SACRAMENTO -- There is an intriguing mystery in the corridors of the Oakland Coliseum, curling through the A's clubhouse and spawning theories among A's fans, baseball observers and scouts who study the game.
What happened to Jemile Weeks?
Sensational enough as a rookie in 2011 that A's general manager Billy Beane identified him as the key component to the team's future, Weeks is at Triple-A Sacramento and without an obvious place in Oakland's long-term plan. When second baseman Scott Sizemore last week sustained a season-ending injury, the A's summoned not Weeks but Andy Parrino, who was acquired from San Diego last November.
The 18 months since Weeks was the franchise poster boy, a sinewy action figure featured on billboards and magnetized team schedules, have been a haze of struggle and disappointment most graphically illustrated by not one but two demotions to Sacramento.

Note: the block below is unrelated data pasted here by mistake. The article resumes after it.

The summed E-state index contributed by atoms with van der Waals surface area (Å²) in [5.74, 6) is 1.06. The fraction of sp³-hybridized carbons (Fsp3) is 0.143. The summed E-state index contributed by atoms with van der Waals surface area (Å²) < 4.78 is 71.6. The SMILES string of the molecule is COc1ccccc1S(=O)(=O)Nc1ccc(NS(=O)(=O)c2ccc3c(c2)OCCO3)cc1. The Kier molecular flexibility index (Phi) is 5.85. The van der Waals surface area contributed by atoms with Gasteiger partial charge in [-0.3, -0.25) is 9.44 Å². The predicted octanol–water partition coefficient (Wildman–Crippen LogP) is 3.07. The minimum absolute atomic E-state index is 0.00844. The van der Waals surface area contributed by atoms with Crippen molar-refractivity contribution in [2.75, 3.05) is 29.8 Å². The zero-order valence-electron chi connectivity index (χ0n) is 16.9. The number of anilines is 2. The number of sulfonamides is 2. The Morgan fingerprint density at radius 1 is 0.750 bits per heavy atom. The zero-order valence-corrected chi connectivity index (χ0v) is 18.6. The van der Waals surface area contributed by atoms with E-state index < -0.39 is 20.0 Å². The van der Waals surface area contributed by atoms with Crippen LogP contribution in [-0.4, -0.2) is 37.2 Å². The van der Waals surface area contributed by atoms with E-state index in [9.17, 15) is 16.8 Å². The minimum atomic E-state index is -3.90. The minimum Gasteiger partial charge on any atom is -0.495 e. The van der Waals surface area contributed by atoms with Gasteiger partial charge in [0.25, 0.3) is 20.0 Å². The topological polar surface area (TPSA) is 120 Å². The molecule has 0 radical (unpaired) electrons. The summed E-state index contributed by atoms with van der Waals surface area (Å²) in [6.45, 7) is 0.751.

After arriving in Arizona in February hoping to reclaim his role as offensive catalyst and everyday second baseman, Weeks in March was kicked back to Sac for the second time in seven months. He began the season as, of all things, River Cats D.H.
"If he's the next man up, he'd be on the field," a National League scout said last week. "Doesn't sound good for his future in Oakland."
Though the April 10 promotion of Parrino put Weeks back on the field -- at shortstop for the first time in his professional career -- how did it come to this? How does a young man who lit up a franchise become so invisible so quickly?
Some baseball insiders attribute Weeks' offensive decline to an inability to counter-adjust after scouts and big league pitchers compiled a "book" on him. Some observers say his defense is suspect. Still others, fans and baseball insiders, wonder if he crossed Beane, who has first, firm and final say on all things baseball in Oakland.